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Kiss over, gasp begins
- Kareena-Shahid pictures ignite denial and debate

Calcutta, Dec. 16: Published pictures of film star Kareena Kapoor and aspiring star Shahid Kapur kissing in a public place have set tongues working feverishly across the country.

Both actors have contested the authenticity of the pictures, Kareena even sending a legal notice to Mid Day, the Mumbai afternoon paper that printed the pictures in its edition yesterday.

Kareena and her fiance Shahid have accused Mid Day of doctoring the pictures, a charge that the paper's editor, Meenal Baghel, has denied.

Mid Day said the pictures were captured stills from a video shot on a camera phone and videos cannot be morphed.

In a legal notice to the paper, Kareena demanded that it either apologise or face a Rs 20-crore lawsuit. She charged Mid Day with fabricating the photographs 'in order to create cheap publicity for the newspaper'.

Baghel refuted the charge. She said: 'Kareena didn't know it was a video. She insists that we have doctored the images. But a mobile-phone video cannot be doctored and we haven't done that.'

STAR News was running the video today, which shows the couple engaged in a passionate bout of kissing.

Is it possible to doctor such a video' Award-winning editor Arjun Gourisaria, based in Calcutta, said though difficult, it is possible to doctor a mobile-phone video footage.

'Whenever you transfer any video on to the computer, you can morph it. Technically it is highly possible. However, to morph human faces and that, too, in a smooching posture is not only extremely time consuming, but very tough as well,' he said.

In Bollywood, the incident has thrown up other debates. Said celebrity columnist Shobhaa De: 'To me, it's not just about Shahid and Kareena ' it is a much larger issue that we are dealing with. It is about the intrusion into one's privacy. The age of paparazzi has finally arrived in India.'

While there may be a debate about whether this marks the arrival of paparazzi journalism ' only the other day there was a controversy over Priyanka Gandhi Vadra's young son's pictures in a publication ' there is no doubt that this is a first for Bollywood.

If, of course, the pictures are authentic.

In her notice, Kareena said Rain, the Juhu restaurant where the video clip was purportedly shot by someone sitting at the next table, has sent her a letter saying neither she nor Shahid has visited the place in the past three months.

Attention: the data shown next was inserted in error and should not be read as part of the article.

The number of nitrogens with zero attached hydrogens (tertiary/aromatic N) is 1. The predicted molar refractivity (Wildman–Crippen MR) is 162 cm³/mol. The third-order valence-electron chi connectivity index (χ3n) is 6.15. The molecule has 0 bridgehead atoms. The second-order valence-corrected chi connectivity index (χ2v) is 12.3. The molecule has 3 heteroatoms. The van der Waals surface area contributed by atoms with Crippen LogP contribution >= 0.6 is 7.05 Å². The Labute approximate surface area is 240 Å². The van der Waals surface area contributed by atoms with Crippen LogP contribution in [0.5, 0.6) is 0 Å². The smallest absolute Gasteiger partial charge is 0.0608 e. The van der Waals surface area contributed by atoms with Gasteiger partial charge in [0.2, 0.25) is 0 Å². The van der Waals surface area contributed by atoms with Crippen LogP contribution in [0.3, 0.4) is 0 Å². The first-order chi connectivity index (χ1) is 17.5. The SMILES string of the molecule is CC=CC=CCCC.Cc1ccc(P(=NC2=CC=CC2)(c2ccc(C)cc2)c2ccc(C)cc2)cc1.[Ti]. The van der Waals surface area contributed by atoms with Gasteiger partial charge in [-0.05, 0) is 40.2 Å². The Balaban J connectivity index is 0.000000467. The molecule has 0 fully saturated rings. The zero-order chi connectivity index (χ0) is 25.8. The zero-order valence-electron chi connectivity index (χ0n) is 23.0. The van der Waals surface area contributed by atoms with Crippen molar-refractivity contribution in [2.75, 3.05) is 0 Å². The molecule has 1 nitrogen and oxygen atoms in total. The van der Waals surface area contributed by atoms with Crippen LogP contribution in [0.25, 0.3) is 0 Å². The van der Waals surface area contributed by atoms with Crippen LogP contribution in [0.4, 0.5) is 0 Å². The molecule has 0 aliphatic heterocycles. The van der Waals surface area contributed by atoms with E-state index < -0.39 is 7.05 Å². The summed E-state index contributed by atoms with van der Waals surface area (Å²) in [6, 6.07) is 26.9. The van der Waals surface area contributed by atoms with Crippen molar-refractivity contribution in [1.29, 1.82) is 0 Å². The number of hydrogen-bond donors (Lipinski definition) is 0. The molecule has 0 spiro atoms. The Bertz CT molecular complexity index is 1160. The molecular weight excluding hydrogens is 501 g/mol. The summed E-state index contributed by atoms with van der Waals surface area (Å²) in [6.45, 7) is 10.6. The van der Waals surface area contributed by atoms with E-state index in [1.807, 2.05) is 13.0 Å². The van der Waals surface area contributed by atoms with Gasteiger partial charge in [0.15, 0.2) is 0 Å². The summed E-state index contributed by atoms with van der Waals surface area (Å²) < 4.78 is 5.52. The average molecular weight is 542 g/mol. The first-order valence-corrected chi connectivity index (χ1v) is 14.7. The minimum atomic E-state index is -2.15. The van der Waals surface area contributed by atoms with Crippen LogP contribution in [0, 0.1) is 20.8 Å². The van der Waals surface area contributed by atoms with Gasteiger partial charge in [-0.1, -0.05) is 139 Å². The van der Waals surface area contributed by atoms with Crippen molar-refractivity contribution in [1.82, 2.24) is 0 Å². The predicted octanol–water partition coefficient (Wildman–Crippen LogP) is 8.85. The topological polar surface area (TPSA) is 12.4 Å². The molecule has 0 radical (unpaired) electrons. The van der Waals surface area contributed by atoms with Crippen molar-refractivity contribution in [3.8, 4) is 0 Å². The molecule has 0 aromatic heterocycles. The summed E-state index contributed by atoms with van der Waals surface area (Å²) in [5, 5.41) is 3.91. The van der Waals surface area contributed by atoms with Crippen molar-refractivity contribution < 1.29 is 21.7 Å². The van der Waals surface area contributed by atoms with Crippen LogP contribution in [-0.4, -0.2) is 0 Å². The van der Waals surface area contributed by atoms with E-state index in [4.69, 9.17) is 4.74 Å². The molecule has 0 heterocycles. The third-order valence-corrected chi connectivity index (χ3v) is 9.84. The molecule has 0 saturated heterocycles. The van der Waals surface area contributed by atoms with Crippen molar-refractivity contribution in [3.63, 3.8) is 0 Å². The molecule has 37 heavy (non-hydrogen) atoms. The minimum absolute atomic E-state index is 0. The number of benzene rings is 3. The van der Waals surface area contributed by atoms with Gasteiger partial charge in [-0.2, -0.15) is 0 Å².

Mid Day said the clip showed the two were at Rain, showering acts of love on each other. 'There is no question of the paper doing anything illegal,' it added.

Officials at the Rain bar and restaurant refused comment.

A second issue Kareena has raised relates to obscenity. The notice says the publishing of the pictures amounted to purveying obscene material.

In its reply, the paper said: 'We do not agree that the photographs are obscene.'

The development comes within days of Kareena proclaiming her feelings for Shahid on the chat show Koffee with Karan. 'He is the only man who brings a smile to my face,' she said.

An unknown voice responded to a call on Shahid's cellphone, saying that 'he was out of the country' (he usually has international roaming).

There is also speculation in Bollywood if the incident was a deliberate ploy to lift the careers of the two. 'An incident like this can never ever help an actress even as negative publicity. In fact, it has done Kareena's career a whole a lot of harm,' said Shobhaa De.

Bollywood trade analyst Taran Adarsh believes otherwise. 'I don't think something so personal can affect Shahid or Kareena's next releases (Dil Maange More and Bewafaa). The films would stand on their own merits. But, yes, such a media blow-up was unnecessary.'

If the legal notice Kareena has sent is taken to its logical conclusion to the courts, once the authenticity of the video is proven, the film star could bring a charge of invasion of privacy.

In India, there is no specific privacy law, but penal provisions for violations of privacy are incorporated in the Indian Penal Code in sections (499, 500 and 501) dealing with defamation.

The focus in law is not on where the 'intrusion' took place ' whether in a public or private place ' but on whether the act caused mental agony or loss of reputation.

The maximum punishment is six years' imprisonment and the court will decide the extent of damages to be paid.

Finally, there is no escape from the camera phone and its power to enter areas which no other recording device can penetrate. First the school sex scandal, now this.

As Hollywood star George Clooney said in an interview: 'I've literally gone out to dinner and a girl comes over to the table and says, 'Can I have a kiss' She leans over, gives me a kiss, I go back to the house, and the photograph is on the TV. It's hysterical.'

In the piece of video in question in the Mid Day versus Kareena case, the word hysterical applies to quite something else.

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